Smoking predicts incident fractures in elderly men: Mr OS Sweden

Hans Jutberger, Mattias Lorentzon, Elizabeth Barrett-Connor, Helena Johansson, John A. Kanis, Östen Ljunggren, Magnus K. Karlsson, Björn E. Rosengren, Inga Redlund-Johnell, Eric Orwoll, Claes Ohlsson, Dan Mellström

Research output: Contribution to journalArticlepeer-review

56 Scopus citations


The aim of this study was to investigate the association between smoking and bone mineral density (BMD) and radiographically verified prevalent vertebral fractures and incident fractures in elderly men. At baseline 3003 men aged 69 to 80 years of age from the Swedish Mr Os Study completed a standard questionnaire concerning smoking habits and had BMD of the hip and spine measured using dualenergy X-ray absorptiometry (DXA); 1412 men had an X-ray of the thoracic- and lumbar spine. Radiologic registers were used to confirm reported new fractures after the baseline visit. At baseline, 8.4% were current smokers. Current smokers had a 6.2% lower BMD at the total hip and a 5.4% lower BMD at the lumbar spine ( p<.001). Current smoking remained independently inversely associated with BMD at the hip and lumbar spine after adjusting for age, height, weight, calcium intake, physical activity, and centers as covariates. Prevalent vertebral fractures among current smokers were increased in unadjusted analyses [odds ratio (OR) = 1.90, 95% confidence interval (CI) 1.26-2.87] and after adjustment for lumbar BMD (OR = 1.67, 95% CI 1.09-2.55). Smokers had a high risk for two or more prevalent vertebral fractures (OR = 3.18, 95% CI 1.88-5.36). During the average follow-up of 3.3 years, 209 men sustained an X-ray-verified fracture. Incident fracture risk among smokers was calculated with Cox proportional hazard models. Current smokers had an increased risk of all new fractures [hazard ratio (HR) = 1.76, 95% CI 1.19-2.61]; nonvertebral osteoporotic fractures, defined as humerus, radius, pelvis, and hip fractures (HR = 2.14, 95% CI 1.18-3.88); clinical and X-ray-verified vertebral fractures (HR = 2.53, 95% CI 1.37-4.65); and hip fractures (HR = 3.16, 95% CI 1.44-6.95). After adjustment for BMD, including other covariates, no significant association between smoking and incident fractures was found. Current tobacco smoking in elderly men is associated with low BMD, prevalent vertebral fractures, and incident fractures, especially vertebral and hip fractures.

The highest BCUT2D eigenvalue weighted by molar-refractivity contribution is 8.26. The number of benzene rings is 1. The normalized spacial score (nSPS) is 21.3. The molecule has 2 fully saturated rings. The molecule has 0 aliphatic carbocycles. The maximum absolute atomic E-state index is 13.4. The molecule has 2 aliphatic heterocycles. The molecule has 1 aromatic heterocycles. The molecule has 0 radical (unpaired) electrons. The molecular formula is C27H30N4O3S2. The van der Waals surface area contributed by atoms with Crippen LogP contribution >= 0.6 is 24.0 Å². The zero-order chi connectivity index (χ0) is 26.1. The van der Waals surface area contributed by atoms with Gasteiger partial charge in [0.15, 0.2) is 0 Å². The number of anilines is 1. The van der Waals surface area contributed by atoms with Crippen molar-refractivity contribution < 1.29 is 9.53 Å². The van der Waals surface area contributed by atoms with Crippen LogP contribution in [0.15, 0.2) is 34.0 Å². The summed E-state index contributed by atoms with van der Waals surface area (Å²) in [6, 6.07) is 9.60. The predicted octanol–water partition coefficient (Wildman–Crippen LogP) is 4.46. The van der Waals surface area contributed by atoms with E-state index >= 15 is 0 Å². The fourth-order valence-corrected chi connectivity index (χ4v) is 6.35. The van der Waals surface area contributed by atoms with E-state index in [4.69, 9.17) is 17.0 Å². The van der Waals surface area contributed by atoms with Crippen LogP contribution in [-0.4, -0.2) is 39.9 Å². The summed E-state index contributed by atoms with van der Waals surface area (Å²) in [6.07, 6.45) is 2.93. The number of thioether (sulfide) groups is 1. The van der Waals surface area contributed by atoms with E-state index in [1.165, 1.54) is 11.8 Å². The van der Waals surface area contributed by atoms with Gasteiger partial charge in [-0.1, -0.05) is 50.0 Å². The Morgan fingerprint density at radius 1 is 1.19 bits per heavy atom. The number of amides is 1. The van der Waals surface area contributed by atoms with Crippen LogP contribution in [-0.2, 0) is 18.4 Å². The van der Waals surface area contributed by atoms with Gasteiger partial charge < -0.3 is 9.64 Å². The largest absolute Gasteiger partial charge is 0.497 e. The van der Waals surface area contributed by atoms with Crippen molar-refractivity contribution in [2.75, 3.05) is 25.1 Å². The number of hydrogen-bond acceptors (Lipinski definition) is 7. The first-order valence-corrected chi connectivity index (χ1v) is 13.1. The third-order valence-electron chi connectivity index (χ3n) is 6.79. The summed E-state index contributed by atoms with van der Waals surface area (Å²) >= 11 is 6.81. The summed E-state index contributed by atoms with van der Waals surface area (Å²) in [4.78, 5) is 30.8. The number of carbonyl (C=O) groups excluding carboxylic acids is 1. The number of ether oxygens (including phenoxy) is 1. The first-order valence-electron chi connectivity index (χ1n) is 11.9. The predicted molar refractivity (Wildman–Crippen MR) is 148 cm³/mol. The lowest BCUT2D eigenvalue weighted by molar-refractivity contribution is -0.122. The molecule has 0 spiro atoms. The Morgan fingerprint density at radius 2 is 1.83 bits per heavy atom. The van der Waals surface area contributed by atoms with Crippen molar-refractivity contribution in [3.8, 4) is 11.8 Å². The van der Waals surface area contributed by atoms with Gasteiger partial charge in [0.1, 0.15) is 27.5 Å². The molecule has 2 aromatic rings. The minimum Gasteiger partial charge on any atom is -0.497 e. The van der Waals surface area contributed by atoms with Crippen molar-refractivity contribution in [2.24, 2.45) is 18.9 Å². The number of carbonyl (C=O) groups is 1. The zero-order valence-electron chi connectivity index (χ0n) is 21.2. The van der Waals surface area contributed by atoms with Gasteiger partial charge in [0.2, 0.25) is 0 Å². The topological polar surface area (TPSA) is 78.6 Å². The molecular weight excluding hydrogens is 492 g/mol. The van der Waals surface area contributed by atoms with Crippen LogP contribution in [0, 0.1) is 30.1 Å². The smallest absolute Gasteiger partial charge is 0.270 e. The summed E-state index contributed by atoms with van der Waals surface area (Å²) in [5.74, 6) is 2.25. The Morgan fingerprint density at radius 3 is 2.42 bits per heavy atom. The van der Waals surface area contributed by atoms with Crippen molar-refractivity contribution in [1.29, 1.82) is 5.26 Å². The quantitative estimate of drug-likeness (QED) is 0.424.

Original languageEnglish (US)
Pages (from-to)1010-1016
Number of pages7
JournalJournal of Bone and Mineral Research
Issue number5
StatePublished - May 2010


  • BMD
  • Incident fractures
  • Men
  • Prevalent vertebral fractures
  • Smoking

ASJC Scopus subject areas

  • Endocrinology, Diabetes and Metabolism
  • Orthopedics and Sports Medicine


Dive into the research topics of 'Smoking predicts incident fractures in elderly men: Mr OS Sweden'. Together they form a unique fingerprint.

Cite this